Over the weekend Christian, theologian, song-writer & blogger Vicky Beeching tweeted her support for the now legal equal marriage law in the UK and then spent the day receiving a variety of contrasting opinions in response. I wasn’t surprised that people had contrasting opinions however the tone of the tweets sent to her from people who call themselves Christian were shocking (Vicky started retweeting some of these!)
These tweets were the final trigger for me to actually write this post, the topic for which I’ve been thinking about for several weeks as I’ve read various stories including Christians dropping support for World Vision following their decision to allow married homosexual couples to work for them in the states (and have since retracted that policy) and seeing the Dr Christian ‘Cure Me, I’m Gay’ programme a couple of weeks back amongst other things.
This blog isn’t specifically about homosexuality it just happens that the triggers for me writing this come from publicity around it. The debate around women bishops is often equally heated.
Let me start by stating 3 things:
1 - I don’t have a problem with Christians having a variety of views, the bible isn’t always black and white and there’s always been a variety of opinions drawn from it.
2 - I think there is a time and place to challenge people on their views.
3 - I have personally found that as I’ve got older, looked more into things in the bible, grown in my relationship with God and developed my thinking that my views have changed. If people didn’t engage in discussions of faith then this probably wouldn’t happen.
The problem is the way in which some Christians go disagreeing. The tweets Vicky Beeching received over the weekend included people calling her a heretic, aggressively telling her to read her bible, telling her she would be going to hell, sending an horrific ‘women shouldn’t speak’ meme based on a verse in 1 Timothy and various other blunt and unloving responses.
I accept that there will be Christians who don’t agree with same-sex marriage but I feel like often with the church and disagreements theology gets pulled to the front and people pushed to the back which, in my opinion is the complete opposite to the example of Jesus!
My interpretation of Jesus and his teaching is summarised best in 3 ways;
1 - Jesus looked at the needs of individuals
2 - Jesus radically challenged the interpretation of the scriptures at the time
3 - Jesus teaches us to look at ourselves before judging others (how can you remove the speck of dust from your brother’s eye when there’s a plank in yours!)
Whenever Jesus came into contact with people he did so in a way which didn’t remotely judge people, He spent much of his time hanging around with those society (especially the religious leaders) rejected and sometimes (e.g. the woman caught in adultery) advocating on their behalves.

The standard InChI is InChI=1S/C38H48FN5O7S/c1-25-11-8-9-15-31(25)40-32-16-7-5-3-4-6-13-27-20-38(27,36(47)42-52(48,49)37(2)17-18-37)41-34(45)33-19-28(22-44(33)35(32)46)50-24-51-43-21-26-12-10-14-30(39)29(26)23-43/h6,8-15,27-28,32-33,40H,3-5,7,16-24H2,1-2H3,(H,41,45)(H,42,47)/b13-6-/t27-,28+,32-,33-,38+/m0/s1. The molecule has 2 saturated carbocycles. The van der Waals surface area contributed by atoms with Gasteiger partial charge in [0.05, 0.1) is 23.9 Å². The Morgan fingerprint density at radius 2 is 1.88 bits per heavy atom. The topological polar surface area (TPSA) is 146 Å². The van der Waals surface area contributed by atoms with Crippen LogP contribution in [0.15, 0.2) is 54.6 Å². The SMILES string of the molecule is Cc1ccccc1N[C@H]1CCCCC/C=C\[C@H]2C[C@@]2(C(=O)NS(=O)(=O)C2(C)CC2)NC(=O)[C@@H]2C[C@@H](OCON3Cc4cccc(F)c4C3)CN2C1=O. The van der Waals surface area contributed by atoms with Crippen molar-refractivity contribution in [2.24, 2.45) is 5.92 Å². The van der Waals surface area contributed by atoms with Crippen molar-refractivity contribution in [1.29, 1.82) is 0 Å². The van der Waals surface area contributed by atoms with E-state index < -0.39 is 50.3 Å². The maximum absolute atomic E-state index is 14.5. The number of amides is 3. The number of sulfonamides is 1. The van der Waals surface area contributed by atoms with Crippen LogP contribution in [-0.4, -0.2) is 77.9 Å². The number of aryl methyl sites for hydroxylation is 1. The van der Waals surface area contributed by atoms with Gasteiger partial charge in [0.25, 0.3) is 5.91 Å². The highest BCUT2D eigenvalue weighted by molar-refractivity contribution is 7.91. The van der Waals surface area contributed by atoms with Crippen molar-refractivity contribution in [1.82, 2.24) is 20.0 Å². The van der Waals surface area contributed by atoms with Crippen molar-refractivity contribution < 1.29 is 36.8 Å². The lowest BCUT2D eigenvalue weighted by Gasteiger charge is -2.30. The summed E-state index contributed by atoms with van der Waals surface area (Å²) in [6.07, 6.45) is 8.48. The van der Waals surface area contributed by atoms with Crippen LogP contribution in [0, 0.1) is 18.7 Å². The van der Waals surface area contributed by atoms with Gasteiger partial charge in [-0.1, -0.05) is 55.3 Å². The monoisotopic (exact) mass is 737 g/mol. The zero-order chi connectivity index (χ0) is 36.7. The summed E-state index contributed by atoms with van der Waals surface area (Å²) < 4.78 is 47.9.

It strikes me that it’s very easy with things like equal marriage to strike up arguments of it being unnatural, redefining marriage etc. without accepting that it has a big impact on individuals.
There is nothing wrong with healthy debate, in fact I think it’s really important that we discuss these issues however threatening, carelessly worded generalisations have no place in that, they don’t encourage an open, honest discussion on how 2 people can have different interpretations of scripture which are both equally valid.
In any discussion of issues that Christians disagree on we must to do in a way that is loving, non-judgemental and acknowledges that whilst for us it may just be an irrelevant issue in our own lives for other people the issue of whether they can marry the person they love is a deeply personal issue. In the World Vision debate pulling your support the poor and for those suffering injustice because of a policy in another country strikes me as blowing things out of all proportion.
So if we disagree we must do it in ways which;
- Acknowledge that the person & people we disagree with are loved children of God
- Encourage discussion are are not blunt or unloving in the way they are worded
- Take into account that the people we are talking about are individuals. If we’re making a general statement about women bishops that statement applies to each & every female priest ordained in the Church.
- Accept that we may actually be wrong…after-all the church spent a lot of time thinking slavery was fine. We make mistakes, we get things wrong and our thinking and understanding of the bible does change with time.
As always, feel free to comment and discuss this post. I’m perfectly open to changing my opinion!
(Note: I appreciate this blog has been a little heavy on the use of same-sex marriage as an illustration, it just happens that it’s been the issue that’s led me to writing this…had there been lots of press/tweets on whether it was ‘Christian’ or not to have tattoos this post would have used those!)